Seminar by Navajo Nation agency addresses issues related to small loans

Situation described as human rights issue

Noel Lyn Smith
Farmington Daily Times
Attorney Cassie Fleming of New Mexico Legal Aid gives a presentation on small loans Wednesday during a seminar at the Farmington Civic Center.

FARMINGTON — Information about regulations and laws governing small loans and similar lending services was shared during a seminar on Wednesday organized by the Office of the Navajo Nation Human Rights Commission.

Leonard Gorman, executive director for the office, said the effects of small loans on communities is a human rights issue, and that is why the office was conducting the seminar.

"There are entities and companies across the country that hover around communities where the poor people live, and that's where they make the money," Gorman said.

Lawyers from legal advocacy organizations and private firms spoke during the event at the Farmington Civic Center.

Attorney Rob Treinen prepares to give his presentation on pawn loans on Wednesday during a seminar on small loans at the Farmington Civic Center.

Cassie Fleming, an attorney with New Mexico Legal Aid, a civil legal advocacy organization based in Albuquerque, talked about small loans, which state law defines as those that are are for less than $5,000.

Fleming mentioned before her presentation there are more licenses for small loan companies in San Juan and McKinley counties than anywhere else in the state.

"The effect is that it's making these counties a lot poorer than they need to be," she said.

In an effort to address the issue, state lawmakers have enacted a law to cap annual percentage rates and specify what information must be provided on loan agreements. 

"You are always allowed to take a loan contract home with you when you go into one of these lending companies. You don't have to sign it there in the store," Fleming said.

Pamphlets advising loan customers of their rights are displayed Wednesday during a seminar on small loans at the Farmington Civic Center.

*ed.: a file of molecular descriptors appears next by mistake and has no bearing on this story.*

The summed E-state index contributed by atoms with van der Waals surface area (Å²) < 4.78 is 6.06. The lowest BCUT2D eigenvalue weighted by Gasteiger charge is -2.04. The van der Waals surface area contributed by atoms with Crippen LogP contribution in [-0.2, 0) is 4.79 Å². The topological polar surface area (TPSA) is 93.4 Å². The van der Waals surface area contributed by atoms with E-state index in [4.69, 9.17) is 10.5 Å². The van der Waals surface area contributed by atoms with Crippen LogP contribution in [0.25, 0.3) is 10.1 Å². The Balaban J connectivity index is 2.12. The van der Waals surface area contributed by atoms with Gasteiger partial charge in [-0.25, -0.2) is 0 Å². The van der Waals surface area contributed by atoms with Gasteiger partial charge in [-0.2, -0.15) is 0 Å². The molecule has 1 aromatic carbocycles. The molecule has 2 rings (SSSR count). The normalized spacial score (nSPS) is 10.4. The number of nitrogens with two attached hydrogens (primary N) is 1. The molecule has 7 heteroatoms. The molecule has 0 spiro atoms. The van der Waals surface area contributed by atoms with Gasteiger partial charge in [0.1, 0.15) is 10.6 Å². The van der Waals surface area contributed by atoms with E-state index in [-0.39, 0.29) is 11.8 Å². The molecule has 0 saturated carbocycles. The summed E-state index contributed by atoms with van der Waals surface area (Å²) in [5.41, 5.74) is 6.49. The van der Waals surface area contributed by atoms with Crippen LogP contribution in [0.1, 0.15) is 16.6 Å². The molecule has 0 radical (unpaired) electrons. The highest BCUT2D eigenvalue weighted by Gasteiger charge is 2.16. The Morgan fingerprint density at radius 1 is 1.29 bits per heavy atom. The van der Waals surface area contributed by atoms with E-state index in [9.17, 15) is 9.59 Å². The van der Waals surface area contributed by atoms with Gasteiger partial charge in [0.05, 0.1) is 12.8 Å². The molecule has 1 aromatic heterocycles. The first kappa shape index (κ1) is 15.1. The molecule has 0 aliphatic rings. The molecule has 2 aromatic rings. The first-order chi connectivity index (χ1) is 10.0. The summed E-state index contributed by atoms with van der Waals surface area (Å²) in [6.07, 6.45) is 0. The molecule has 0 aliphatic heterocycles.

The borrower has the right to review and compare loan contracts, and the annual percentage rate must be disclosed in a bold font, she added.

Rob Treinen, an attorney with the Treinen Law Office in Albuquerque, spoke about state statutes for loans issued by pawn shops and the disposal or sale of items.

"As everyone from this area knows, there is a long, long history with pawn shops and their connections to Native communities," Treinen said.

The purpose of the pawnbrokers act was to limit interest rates for such loans in addition to protecting the exploitation of Native art and handcrafts, he added.

Leonard Gorman of the Office of the Navajo Nation Human Rights Commission speaks on Wednesdy during a seminar on small loans at the Farmington Civic Center.

The law established regulations for conducting business with pawnbrokers and determined what information must be listed on pawn tickets, including descriptions for items and about the person receiving the loan.

"It's not just the finances of it. It is also a human rights thing because people should be treated fairly and with dignity," Treinen said. "They're human beings, and they're not just a way to make money and to profit off of."

Noel Lyn Smith covers the Navajo Nation for The Daily Times. She can be reached at 505-564-4636 or by email at